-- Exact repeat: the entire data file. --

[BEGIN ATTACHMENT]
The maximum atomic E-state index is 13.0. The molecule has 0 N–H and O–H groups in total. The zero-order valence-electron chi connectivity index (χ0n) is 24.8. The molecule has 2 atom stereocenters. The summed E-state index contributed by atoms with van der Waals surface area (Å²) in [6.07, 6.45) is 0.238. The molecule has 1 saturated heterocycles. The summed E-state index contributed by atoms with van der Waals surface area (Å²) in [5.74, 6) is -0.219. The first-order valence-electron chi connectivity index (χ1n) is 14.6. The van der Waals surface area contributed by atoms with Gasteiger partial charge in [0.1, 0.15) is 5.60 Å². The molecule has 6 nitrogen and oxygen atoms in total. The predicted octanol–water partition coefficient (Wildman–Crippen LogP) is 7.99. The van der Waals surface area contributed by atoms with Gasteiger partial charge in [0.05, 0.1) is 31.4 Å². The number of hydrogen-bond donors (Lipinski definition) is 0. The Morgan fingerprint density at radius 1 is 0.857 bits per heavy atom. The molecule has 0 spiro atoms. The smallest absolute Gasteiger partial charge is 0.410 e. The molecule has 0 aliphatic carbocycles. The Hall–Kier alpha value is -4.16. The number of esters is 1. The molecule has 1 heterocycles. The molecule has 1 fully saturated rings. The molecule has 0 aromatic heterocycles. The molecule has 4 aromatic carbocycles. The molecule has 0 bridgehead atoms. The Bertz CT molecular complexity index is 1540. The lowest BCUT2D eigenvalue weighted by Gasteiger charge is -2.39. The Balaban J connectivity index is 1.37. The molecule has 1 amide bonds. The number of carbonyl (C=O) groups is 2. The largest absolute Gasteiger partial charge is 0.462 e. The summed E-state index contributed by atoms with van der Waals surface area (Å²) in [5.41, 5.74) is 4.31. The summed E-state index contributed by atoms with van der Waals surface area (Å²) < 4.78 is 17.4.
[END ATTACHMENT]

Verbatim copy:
The maximum atomic E-state index is 13.0. The molecule has 0 N–H and O–H groups in total. The zero-order valence-electron chi connectivity index (χ0n) is 24.8. The molecule has 2 atom stereocenters. The summed E-state index contributed by atoms with van der Waals surface area (Å²) in [6.07, 6.45) is 0.238. The molecule has 1 saturated heterocycles. The summed E-state index contributed by atoms with van der Waals surface area (Å²) in [5.74, 6) is -0.219. The first-order valence-electron chi connectivity index (χ1n) is 14.6. The van der Waals surface area contributed by atoms with Gasteiger partial charge in [0.1, 0.15) is 5.60 Å². The molecule has 6 nitrogen and oxygen atoms in total. The predicted octanol–water partition coefficient (Wildman–Crippen LogP) is 7.99. The van der Waals surface area contributed by atoms with Gasteiger partial charge in [0.05, 0.1) is 31.4 Å². The number of hydrogen-bond donors (Lipinski definition) is 0. The Morgan fingerprint density at radius 1 is 0.857 bits per heavy atom. The molecule has 0 spiro atoms. The smallest absolute Gasteiger partial charge is 0.410 e. The molecule has 0 aliphatic carbocycles. The Hall–Kier alpha value is -4.16. The number of esters is 1. The molecule has 1 heterocycles. The molecule has 1 fully saturated rings. The molecule has 0 aromatic heterocycles. The molecule has 4 aromatic carbocycles. The molecule has 0 bridgehead atoms. The Bertz CT molecular complexity index is 1540. The lowest BCUT2D eigenvalue weighted by Gasteiger charge is -2.39. The Balaban J connectivity index is 1.37. The molecule has 1 amide bonds. The number of carbonyl (C=O) groups is 2. The largest absolute Gasteiger partial charge is 0.462 e. The summed E-state index contributed by atoms with van der Waals surface area (Å²) in [5.41, 5.74) is 4.31. The summed E-state index contributed by atoms with van der Waals surface area (Å²) < 4.78 is 17.4.